Chiropractic education in terms of classroom hours is compatible to that of medicine. In fact the two professions use many of the same texts. The difference is that Chiropractic students will have much greater training in diagnosis and correction of the spine as well as X-ray analysis, while the medical student will concentrate more on pharmacology and general surgery. A Chiropractor’s education never really ends. Most Chiropractors complete many hours of post-graduate studies and continuing education courses. Virtually every Chiropractor attends seminars, scientific symposia and reads professional journals to keep up with the latest research.
After deciding to attend a Chiropractic office you will usually complete some simple paper work to help your Chiropractor understand the history of your health. Your Chiropractor will then review your health history and determine if your problem is best helped by chiropractic care. Many patients who understand the importance of correct nerve and spinal functioning come in for a check-up long before any symptoms are present. Remember it is easier to stay well than get well.
FAQ about Chiropractic The Chiropractor will perform a thorough examination. The type of tests that the Chiropractor will perform will be determined by the results of your consultation. The assessment will include various orthopaedic tests, bi-lateral weight scale analysis, postural analysis, reflexes, range of motion, and thermography. At the conclusion of these exams the doctor may recommend having x-rays, however this is based on each person’s individual case. Following any x-rays and tests you will be scheduled for a report to go over your doctors findings. This report is thoroughly explained to you with an outline of what, if any further care will be necessary. Your Chiropractor will outline a program of care which will be best suited to your unique health condition.
Chiropractic care is among the safest in the healing arts. The primary method of treatment that a Chiropractor uses is the “Adjustment”. This is where the Chiropractor applies a gentle force to any fixated areas of the spine (known as a Vertebral Subluxation) to restore normal motion and function. Many different adjusting techniques may be used depending on the patient’s individual problem. All are safer than back surgery, muscle relaxants and even aspirin.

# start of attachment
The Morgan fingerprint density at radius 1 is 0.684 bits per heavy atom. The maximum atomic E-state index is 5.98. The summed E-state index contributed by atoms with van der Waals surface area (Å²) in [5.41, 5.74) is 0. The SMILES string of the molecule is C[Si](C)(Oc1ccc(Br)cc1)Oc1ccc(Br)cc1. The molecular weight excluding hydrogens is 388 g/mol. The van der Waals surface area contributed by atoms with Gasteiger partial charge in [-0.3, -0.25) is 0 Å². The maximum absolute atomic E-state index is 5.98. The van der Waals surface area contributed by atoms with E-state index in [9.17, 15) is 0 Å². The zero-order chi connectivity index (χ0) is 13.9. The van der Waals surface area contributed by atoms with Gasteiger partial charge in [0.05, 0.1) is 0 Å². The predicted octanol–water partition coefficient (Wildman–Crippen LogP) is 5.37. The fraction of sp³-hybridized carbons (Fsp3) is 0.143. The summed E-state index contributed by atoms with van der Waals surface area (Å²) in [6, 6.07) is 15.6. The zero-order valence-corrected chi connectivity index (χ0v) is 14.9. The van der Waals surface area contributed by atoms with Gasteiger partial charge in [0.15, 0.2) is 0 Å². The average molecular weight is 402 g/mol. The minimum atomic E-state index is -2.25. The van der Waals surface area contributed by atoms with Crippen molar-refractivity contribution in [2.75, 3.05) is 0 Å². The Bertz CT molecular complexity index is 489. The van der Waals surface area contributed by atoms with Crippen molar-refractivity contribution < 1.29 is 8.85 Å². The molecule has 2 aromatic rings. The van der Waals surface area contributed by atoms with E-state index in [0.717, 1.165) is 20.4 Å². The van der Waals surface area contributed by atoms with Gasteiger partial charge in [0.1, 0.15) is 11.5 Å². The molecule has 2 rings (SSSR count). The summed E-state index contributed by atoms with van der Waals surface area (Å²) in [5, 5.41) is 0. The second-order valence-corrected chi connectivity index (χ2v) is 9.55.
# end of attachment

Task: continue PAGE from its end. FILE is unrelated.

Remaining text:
Chiropractic is definitely not limited to sore backs. Headaches, migraines, pins and needles, numbness in the arms and legs, joint stiffness, hip pain, “growing pains” in children are just some of the myriad of other symptoms that are often removed with Chiropractic care.
CLICK HERE to see the Spinal Nerve Function Chart which clearly shows how each section of your spine innervates with various parts of your body.
Many patients will also report with regular care such things as improved sleeping patterns, greater energy levels, better concentration, improved work capacity and a general overall improvement in wellbeing.
There is no doubt that Chiropractic is considered the most effective treatment for back pain by many health researchers. One such study by the British Medical Research Council even recommended the inclusion of chiropractic within the National Health Service when it was found that Chiropractic care was more cost effective and enabled more people to return to work faster than traditional medical methods of care.
Our standard initial consultation fee of $90 is a little more expensive than subsequent visits, as your Chiropractor will spend some time with you confirming your specific needs. Should X-rays be required, this fee may be covered by Medicare. An adjustment fee is $50 per visit with discounts offered to students, pensioners and additional family members.
You do not need a medical referral to see a Chiropractor as they are primary contact practitioners. Most health funds rebate Chiropractic fees, so check with your fund first.
Think about how you care for your teeth. You brush them every day in order to prevent decay. Like regular dental check-ups, Chiropractic care is an effective preventative measure. Once patients experience the value of Chiropractic care many choose to continue.
A chiropractic adjustment is the art of using a specific force in a specific direction, applied to a joint that is subluxated, “locked up”, or not moving properly. This adds motion to the joint, helping the bones gradually return to a more normal position and motion. The purpose of this safe and natural procedure is to improve spinal function, improve nervous system function and improve health.
There are many different ways to adjust the spine. The Chiropractor uses their hands or a specially designed instrument to apply a gentle force to a specific area of the spine.
After years of training and clinical experience your Chiropractor becomes highly skilled in the delivery of a variety of adjusting approaches. Regardless of the technique used, each chiropractic adjustment is tailored to suit the patient’s age, size, and unique spinal problem.